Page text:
Side Quest: Behold Grubb Run’s Mysterious Stone Giant

If you hike the wildflower trail in Shenks Ferry, you will eventually spot this mysterious 12-foot tall stone pillar standing in the center of Grubb Run.

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At some point before 1875, C.B. Grubb built a short narrow-gauge railroad track to transport iron ore from a nearby mine to an iron furnace. The hiking trail through Shenks Ferry follows the former rail line.

Remains of that railroad are still visible today in the form of two stone abutments, which were once part of a bridge. Nearby is the pictured 12-foot tall support pillar.

Stone Abutment
Stone Abutment

In addition to being the support for a railroad bridge, this structure may have also cradled a 6-inch diameter cast iron pipe that transported oil or natural gas all the way to Baltimore before 1900. If you peer closely at the top of the pillar, you will notice a cutout area that would have supported the pipe.

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On the side opposite the trail, the cast iron pipe is visible from the bank. Segments of the pipeline have also been found farther south in the river hills.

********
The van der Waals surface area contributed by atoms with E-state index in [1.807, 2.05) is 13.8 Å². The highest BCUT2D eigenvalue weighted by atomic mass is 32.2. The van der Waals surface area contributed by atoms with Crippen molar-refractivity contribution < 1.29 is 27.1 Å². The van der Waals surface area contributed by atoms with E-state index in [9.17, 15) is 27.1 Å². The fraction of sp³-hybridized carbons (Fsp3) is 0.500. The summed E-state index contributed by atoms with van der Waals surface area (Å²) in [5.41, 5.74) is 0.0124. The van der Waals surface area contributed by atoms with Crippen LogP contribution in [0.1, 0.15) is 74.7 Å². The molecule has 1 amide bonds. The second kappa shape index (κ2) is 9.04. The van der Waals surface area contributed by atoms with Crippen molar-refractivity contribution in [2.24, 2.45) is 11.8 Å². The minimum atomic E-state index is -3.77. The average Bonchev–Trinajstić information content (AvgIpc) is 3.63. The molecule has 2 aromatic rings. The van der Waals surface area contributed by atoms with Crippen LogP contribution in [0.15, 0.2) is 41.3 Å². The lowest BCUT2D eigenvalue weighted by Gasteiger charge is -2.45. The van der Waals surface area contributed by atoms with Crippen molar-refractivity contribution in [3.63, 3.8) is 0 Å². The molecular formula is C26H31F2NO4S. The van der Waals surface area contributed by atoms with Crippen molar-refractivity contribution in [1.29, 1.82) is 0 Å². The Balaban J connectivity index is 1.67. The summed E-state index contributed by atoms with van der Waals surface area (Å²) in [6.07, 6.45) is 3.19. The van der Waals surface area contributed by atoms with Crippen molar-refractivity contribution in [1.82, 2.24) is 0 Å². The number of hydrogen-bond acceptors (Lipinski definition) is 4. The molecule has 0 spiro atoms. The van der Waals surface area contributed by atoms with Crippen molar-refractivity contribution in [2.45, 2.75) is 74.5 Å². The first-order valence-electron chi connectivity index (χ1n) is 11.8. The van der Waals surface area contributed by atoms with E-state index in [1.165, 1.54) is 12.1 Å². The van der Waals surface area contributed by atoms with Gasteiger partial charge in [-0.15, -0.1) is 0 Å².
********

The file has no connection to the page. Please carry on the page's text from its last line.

The six-inch diameter pipe can be seen in the upper right-hand corner.
The six-inch diameter pipe can be seen in the upper right-hand corner.
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This 1875 map superimposed on a satellite image shows the location of Grubb’s iron ore mine, his flour mill, and the short railroad.

Click here for the exact GPS location of the pillar. Shenks Ferry is full of history, mystery, and perhaps even the supernatural. Click here to learn more about all these things.

Before You Go

The stone abutments and pillar are located inside of Lancaster Conservancy’s Shenks Ferry Wildflower Preserve. For the most up-to-date information about parking and accessing the preserve, be sure to visit their website by clicking here.

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